Every winter I reach the point when I just have to go out and inspect the garden. Usually, it’s a day when the wind dies down, and the temperature jumps from the single digits to the upper 20s.

Part of my garden stroll is pleasure, breathing fresh outdoor air instead of stale, dry indoor air and viewing the plants in their off-season beauty.

But I’m also checking on the health of the plants, looking at what we can expect for blossoms in the coming year and the work we will have to do, perhaps as early as March.

I especially enjoy looking at the blossoms-to-be on winter trees and shrubs, the newly installed plants in particular. Will the magnolia that we put in a couple of years ago to replace one that died have many flowers this coming spring or just a few, like it did last year? Will the dogwoods we purchased in bloom from a nursery last year flower during their first year in our yard, or will we have to wait? Will the rhododendrons rescued five years ago and planted in dense shade and poor soil finally be recovered enough to put on a June show?

The rhododendrons and magnolia already have plump buds that give me hope – maybe not as many buds as I would like, but good for a few spring flowers, at least.

The dogwoods, because they bloom later in the summer, show no signs of buds, neither flowers nor leaves, but they do have supple, healthy-looking branches.

One of the things I love about rhododendrons is that they show you how cold it is. In temperatures down to the high 20s, the leaves are stiff, shiny and fleshy. When the temperature drops to the teens or below, especially when the wind whips through the shrubs, the leaves curl up into themselves to preserve what little warmth there is and to prevent their precious moisture from evaporating. With these in my yard, I don’t need a thermometer.

A walk after a meltdown, when bare soil shows in gardens, offers more to look at. At several locations in our gardens (not this week), some bulbs plants – mostly tete-a-tete daffodils and grape hyacinths – have poked their shoots above the frozen soil – and that could mean trouble for them.

Tete-a-tetes are tough Zone 4 miniature bulb plants, which means they are hardy in all but far-northern Maine. But when temperatures go below zero and the garden lacks snow cover, bulbs and other perennials are more likely to die.

You will have more trouble when you have tried to cheat a zone or two, figuring that the warmer temperatures from global warming will let you keep a slightly exotic plant alive for a few years.

Without snow cover, the roots get a lot colder and could be subject to freezing and thawing as the sun warms the soil every day and temperatures drop again at night. What we call a “blanket of snow” actually does act as a cover for plants, keeping them warm and stable.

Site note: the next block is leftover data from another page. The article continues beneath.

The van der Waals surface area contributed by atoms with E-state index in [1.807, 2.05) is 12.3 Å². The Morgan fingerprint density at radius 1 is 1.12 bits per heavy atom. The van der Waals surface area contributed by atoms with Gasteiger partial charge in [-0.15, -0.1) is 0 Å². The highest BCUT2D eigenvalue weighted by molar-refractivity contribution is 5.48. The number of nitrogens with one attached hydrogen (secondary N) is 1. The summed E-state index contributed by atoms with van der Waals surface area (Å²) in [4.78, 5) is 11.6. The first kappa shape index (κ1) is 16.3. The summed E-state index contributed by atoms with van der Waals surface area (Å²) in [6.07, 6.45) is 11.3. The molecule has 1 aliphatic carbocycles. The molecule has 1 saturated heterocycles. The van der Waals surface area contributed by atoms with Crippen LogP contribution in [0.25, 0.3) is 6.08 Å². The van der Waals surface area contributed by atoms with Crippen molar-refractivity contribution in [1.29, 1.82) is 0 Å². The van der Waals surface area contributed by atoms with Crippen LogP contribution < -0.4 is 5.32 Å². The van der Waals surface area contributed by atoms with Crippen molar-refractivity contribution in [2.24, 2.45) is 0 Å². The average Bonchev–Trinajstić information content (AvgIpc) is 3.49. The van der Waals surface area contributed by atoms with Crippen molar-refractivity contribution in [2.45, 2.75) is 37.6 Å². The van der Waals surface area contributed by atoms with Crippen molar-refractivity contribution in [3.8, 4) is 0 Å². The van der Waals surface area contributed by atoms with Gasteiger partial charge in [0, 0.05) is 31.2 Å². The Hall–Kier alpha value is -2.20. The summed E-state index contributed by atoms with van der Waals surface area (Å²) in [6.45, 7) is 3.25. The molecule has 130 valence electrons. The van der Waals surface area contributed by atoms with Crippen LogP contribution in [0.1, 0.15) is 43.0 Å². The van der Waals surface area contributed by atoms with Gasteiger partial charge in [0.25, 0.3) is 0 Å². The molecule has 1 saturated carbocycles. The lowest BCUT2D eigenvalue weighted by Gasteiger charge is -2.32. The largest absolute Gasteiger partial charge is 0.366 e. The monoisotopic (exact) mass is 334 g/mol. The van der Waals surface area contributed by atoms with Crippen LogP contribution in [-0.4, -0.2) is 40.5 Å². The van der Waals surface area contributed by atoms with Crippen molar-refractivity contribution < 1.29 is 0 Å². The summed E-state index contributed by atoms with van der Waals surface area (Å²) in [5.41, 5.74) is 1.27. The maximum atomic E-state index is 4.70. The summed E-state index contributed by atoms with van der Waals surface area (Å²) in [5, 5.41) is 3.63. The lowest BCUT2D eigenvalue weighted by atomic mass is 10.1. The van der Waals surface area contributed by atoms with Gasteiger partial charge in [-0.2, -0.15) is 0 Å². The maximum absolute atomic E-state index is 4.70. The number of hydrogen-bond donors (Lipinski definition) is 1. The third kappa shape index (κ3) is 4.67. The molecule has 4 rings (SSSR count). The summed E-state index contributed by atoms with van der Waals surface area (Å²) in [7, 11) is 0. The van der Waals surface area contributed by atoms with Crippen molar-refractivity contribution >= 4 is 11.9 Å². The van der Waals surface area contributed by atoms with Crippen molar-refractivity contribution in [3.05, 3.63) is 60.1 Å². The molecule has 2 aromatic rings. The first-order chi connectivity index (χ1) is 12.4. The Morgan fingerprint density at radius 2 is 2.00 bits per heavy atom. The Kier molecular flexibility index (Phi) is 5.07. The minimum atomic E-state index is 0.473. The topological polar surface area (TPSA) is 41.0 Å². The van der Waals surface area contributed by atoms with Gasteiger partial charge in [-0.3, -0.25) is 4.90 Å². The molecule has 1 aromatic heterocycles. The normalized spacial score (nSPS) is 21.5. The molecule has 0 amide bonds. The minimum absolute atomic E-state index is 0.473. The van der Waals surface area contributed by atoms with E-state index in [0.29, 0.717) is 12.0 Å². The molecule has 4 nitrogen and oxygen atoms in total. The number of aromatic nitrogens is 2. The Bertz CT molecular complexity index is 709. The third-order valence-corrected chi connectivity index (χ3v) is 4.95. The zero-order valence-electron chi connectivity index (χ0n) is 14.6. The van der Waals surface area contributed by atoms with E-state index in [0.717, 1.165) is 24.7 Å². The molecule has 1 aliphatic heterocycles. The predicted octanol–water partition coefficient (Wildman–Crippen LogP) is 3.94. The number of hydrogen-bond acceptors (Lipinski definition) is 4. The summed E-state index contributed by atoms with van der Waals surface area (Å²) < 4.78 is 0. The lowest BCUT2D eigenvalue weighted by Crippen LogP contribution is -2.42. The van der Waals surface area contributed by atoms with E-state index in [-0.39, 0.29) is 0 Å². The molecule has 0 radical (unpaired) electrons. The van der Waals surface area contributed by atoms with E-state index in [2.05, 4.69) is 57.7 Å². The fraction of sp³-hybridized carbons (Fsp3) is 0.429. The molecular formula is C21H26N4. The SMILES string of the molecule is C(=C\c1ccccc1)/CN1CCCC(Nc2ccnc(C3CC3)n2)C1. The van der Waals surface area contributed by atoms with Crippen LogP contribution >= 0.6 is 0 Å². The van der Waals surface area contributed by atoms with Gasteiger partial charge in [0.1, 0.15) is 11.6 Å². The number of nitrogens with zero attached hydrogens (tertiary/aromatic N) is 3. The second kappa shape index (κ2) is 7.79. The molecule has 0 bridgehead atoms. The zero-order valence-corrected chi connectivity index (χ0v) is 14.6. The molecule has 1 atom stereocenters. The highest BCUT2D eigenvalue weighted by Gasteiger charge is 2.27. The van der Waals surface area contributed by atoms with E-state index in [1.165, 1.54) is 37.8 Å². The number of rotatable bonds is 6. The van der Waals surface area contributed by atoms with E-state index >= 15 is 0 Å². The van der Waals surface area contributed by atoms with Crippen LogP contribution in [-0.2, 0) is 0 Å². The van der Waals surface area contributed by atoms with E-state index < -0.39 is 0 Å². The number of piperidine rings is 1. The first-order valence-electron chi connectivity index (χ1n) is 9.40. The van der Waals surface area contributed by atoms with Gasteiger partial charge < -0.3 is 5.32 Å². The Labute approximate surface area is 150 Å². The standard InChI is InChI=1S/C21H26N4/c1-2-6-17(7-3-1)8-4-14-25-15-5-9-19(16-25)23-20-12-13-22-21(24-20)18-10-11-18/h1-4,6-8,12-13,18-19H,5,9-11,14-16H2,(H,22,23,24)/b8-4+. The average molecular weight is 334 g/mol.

Winter also is a great time to determine which trees and shrubs need pruning, especially the deciduous plants that drop their leaves each fall. Without the leaves to block your view, you can tell which branches are dead, which are crossing with or rubbing against other branches, which are just going in the wrong direction and where branches that are too tall or too wide connect with the rest of the plant.

What you see in winter is the structure of the plant, without its decorative clothing.

Another advantage of pruning in winter is that the plants are dormant, without the sap that feeds the leaves coming up from the roots. In southern Maine, sap usually starts running in maples in late February or early March, so it is good to get the pruning done before then – on a sunny day, with temperatures in the 30s, and preferably with little wind. You might cut off some blossoms on spring-blooming shrubs, but if you’re careful you won’t do the plant any harm.

Also, check the shrubs you grow for stem color. Young branches usually have more vibrant colors, so you want to cut out some of the older, darker-colored branches, especially on shrubs that you are growing for their colorful stems – such as red-twig dogwood.

Walking in our garden a couple of weeks ago, I noticed crossing branches on viburnums, quince and lilacs. The James McFarlane lilac had way too many shoots coming from the ground, while the red-twig dogwood had too many gray branches.

I’m looking forward to a sunny afternoon so I can take care of those problems. It will be good to get back to gardening.

Tom Atwell has been writing the Maine Gardener column since 2004. He is a freelance writer gardening in Cape Elizabeth and can be contacted at 767-2297 or at [email protected]

Only subscribers are eligible to post comments. Please subscribe or to participate in the conversation. Here’s why.

Use the form below to reset your password. When you've submitted your account email, we will send an email with a reset code.